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Changing Systems to Protect Kids with Disabilities From Maltreatment


The article below was written by Kidpower Board Member Dr. Harold Johnson, Emeritus Professor of Education at Kent State University. For many years, Harold has been a passionate advocate for protecting the well being of children with disabilities.

Thanks to Harold’s leadership, personal safety knowledge and skills are becoming a much higher priority in the special education field. He has raised awareness of the need by providing documentation of the increased vulnerability of children with disabilities to different forms of maltreatment, including bullying, abuse, violence, and neglect.

In the United States, children with disabilities and their parents are required by law to have fair and equitable treatment. Individual Family Service Plans (IFSP) and Individual Education Plans (IEP) are developed for children and teens identified as having special needs – and become the basis for services that are provided to these young people and their families. Harold is leading a coalition of organizations in working together to enhance the field of special education by having personal safety objectives included in these plans.

The article below provides an overview of his work and has important information for anyone involved in special education or in advocating for the safety and success of young people with disabilities. We are very honored that Harold sees Kidpower as providing essential resources for families, schools, and organizations in implementing these objectives once they have been established.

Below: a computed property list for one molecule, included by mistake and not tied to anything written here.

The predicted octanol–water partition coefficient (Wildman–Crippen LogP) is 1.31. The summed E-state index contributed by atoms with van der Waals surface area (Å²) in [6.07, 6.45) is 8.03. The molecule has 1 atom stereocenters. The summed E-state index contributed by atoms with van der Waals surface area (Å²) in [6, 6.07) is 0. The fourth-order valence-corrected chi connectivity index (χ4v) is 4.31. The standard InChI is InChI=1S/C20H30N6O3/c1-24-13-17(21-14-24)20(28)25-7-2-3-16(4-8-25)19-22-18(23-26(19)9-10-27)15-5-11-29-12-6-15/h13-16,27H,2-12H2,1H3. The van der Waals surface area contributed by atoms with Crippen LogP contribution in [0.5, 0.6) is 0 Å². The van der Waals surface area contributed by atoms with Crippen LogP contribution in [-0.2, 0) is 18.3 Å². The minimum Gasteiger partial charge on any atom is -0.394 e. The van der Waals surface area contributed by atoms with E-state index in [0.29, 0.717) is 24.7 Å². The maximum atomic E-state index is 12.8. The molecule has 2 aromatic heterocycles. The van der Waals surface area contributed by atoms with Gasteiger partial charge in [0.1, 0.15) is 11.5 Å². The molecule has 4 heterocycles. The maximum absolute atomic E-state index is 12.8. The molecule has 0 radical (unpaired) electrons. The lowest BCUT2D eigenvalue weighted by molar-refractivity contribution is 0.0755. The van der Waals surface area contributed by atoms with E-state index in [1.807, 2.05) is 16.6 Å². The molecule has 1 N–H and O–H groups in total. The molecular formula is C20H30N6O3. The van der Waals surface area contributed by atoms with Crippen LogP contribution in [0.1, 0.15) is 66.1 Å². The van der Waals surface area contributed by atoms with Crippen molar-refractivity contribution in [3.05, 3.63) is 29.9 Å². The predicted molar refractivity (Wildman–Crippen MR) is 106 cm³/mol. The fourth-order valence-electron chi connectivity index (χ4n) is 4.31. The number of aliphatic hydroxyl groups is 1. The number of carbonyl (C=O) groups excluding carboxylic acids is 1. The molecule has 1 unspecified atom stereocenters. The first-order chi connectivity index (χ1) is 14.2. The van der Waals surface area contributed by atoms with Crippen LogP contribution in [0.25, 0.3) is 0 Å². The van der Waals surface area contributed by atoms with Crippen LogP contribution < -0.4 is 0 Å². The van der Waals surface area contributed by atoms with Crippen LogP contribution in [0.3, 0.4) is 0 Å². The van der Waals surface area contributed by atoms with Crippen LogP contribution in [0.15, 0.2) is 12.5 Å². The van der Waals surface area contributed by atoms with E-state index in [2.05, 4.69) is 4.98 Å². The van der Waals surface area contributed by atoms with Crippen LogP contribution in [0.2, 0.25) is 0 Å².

Changing Systems to Protect Kids with Disabilities From Maltreatment
Harold A. Johnson, Ed.D.

Children with disabilities are among the most vulnerable members of society. This vulnerability is grounded in the reality that many of the children are both socially isolated and lonely. Many do not know they have the right to say “NO” and lack sufficient language skills to effectively share their emotions. Many children with disabilities also lack sufficient language skills to share who, when, where and what of their day-to-day experiences. Similarly, many of the children do not know how to recognize “risky situations,” do not understand what constitutes maltreatment, or what to do if someone scares, hurts, or threatens them. Finally, many children with disabilities do not understand their own emerging sexuality. As a result, children with disabilities are three to four times more likely to experience maltreatment as their nondisabled peers (Sullivan & Knutson, 2000).

Existing data further indicates that 25+% of children with disabilities will experience one or more forms of maltreatment between birth and 18 years of age (Jones, et al 2012). Unfortunately, most parents of children with disabilities, the professionals who work with them, and society as a whole are generally unaware of the children’s significantly higher risk for maltreatment.